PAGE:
Lais of Marie de France

Topics: The Lais of Marie de France, Love, Marie de France Pages: 5 (1956 words) Published: October 8, 1999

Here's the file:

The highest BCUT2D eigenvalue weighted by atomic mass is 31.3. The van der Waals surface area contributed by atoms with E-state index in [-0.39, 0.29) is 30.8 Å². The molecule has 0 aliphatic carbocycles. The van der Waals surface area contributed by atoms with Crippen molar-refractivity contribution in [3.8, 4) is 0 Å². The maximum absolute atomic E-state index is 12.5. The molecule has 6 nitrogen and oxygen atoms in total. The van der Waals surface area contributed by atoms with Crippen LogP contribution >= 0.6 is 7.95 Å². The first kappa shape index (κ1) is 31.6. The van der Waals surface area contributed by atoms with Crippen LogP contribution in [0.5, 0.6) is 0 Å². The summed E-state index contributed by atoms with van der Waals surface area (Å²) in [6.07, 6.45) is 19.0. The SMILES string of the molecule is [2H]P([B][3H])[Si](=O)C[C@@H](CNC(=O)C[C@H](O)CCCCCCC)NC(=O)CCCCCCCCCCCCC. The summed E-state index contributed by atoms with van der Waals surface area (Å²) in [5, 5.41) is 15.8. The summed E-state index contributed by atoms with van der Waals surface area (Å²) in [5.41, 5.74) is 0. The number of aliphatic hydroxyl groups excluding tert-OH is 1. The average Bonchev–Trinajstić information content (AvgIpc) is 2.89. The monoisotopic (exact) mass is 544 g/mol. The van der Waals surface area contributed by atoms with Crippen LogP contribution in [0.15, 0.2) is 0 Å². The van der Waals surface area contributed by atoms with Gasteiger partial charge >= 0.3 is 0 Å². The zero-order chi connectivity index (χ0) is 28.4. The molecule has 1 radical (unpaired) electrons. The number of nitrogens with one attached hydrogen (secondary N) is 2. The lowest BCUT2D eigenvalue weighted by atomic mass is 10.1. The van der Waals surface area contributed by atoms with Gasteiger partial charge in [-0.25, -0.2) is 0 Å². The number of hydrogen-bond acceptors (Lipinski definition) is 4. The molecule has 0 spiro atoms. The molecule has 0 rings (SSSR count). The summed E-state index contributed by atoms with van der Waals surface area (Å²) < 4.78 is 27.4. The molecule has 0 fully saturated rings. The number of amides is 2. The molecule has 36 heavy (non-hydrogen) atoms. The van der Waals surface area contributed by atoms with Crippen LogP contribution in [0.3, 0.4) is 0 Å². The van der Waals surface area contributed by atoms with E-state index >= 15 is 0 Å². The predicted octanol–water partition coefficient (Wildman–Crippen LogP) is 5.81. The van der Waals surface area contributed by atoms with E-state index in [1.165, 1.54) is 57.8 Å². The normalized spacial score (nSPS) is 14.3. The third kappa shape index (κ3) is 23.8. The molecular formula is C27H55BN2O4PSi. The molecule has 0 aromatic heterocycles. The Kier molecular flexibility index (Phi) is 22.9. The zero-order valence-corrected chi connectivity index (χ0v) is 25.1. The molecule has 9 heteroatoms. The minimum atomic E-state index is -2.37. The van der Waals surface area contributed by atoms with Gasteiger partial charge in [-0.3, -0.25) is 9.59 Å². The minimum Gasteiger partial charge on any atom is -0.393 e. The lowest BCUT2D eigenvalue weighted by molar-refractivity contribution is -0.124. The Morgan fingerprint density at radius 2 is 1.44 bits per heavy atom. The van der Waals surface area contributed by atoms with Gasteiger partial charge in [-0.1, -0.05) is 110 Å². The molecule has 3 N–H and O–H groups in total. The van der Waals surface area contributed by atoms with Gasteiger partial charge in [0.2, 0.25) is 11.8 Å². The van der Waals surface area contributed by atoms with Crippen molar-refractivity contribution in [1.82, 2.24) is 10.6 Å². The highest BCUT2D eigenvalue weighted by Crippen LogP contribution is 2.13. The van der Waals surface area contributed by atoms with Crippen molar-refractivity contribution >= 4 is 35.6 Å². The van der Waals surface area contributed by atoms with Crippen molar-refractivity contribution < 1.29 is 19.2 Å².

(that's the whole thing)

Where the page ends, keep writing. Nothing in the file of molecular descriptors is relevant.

Throughout the Lais of Marie de France there are several themes presented as central to the various stories. Some of these themes are present in all of the lais. One such example is that of courtly love and it's implications. Courtly love being one of the more prominent themes in all of medieval literature, it is fittingly manifested in all of the lais as well. Another theme present in two of the lais is isolation. The theme of isolation plays a large role in the stories of Guigemar and Lanval. In each of these lais we see isolation as a factor in determining the fates of the central figures. Within each lai isolation is represented on several different occasions, each time having a direct impact on the outcome. These instances of isolation may be seen at times to be similar in nature and consequence, and different at other times. By sifting through both works these instances may be extrapolated and analyzed. In general, isolation seems to be harmful to both of the heroes. One very good example of this is toward the beginning of Guigemar's tale. "They gathered in pursuit of a large stag and the hounds were released. The hunters ran in front and the young man lingered behind." (p.44) It is only when Guigemar is alone that he sees the mysterious doe with the antlers of a stag and a fawn. This creature also serves as a signpost telling us that Guigemar has crossed over from this world into the realm of Fairy and magic. It is this encounter with the animal that wounds Guigemar with an injury only love can heal. Directly after this we see another, more ironic example of isolation. Because he has been wounded Guigemar wants the aid of his friends. "My friend, ride quickly and bring my companions back, for I should like to speak to them." (P.45) By ordering his servant to go and fetch help Guigemar found himself alone again. "The young man rode off and Guigemar remained behind, lamenting his suffering. He bound his wound firmly and tightly with his shirt, then mounted his horse and departed." (p.45) Here we also see an example of foreshadowing. Guigemar uses his shirt to bind his wound, while later in the story the woman who is to cure him of his wound will untie a knot in another shirt of his, thus proving herself to be his true love. It is this love wound that overcomes Guigemar and forces him away. He is unable to remain and wait for his companions. He feels uncontrollably drawn to seek out his fate. "He was keen to get away, for he did not want any of his followers to come and hinder him, or attempt to detain him." (p.45) The isolation theme is continued as Guigemar travels alone to a harbor, in which is a ship. The ship is described as being majestic in its beauty, which keeps with the crossing over into the world of magic, signified by the hind responsible for Guigemar's wound. "There was no peg or deck-rail which was not made of ebony. No gold on earth was worth more and the sail was made entirely of silk, very beautiful when unfurled." (p.45) Upon boarding the ship Guigemar became aware of the fact that it was empty. "He rode forward, dismounted and in great pain climbed aboard expecting to find men in charge. But the ship was deserted and he saw no one." (p.45) Not only does the mysteriousness of the deserted ship keep with the isolation of the "other world" it also represents isolation itself as another immediate factor. It was the isolation of this magic ship that led Guigemar to his love. It is interesting to note that isolation is present also in Guigemar's love's situation before he arrives for her. Her jealous husband took the task of guarding her so seriously that he had her imprisoned in her own home. "There was only a single point of entry, guarded day and night. The sea enclosed it on the other side, so it was impossible to get in or out, except by boat, should the need arise in the castle. As a secure place for his wife, the lord had constructed within the enclosure a...
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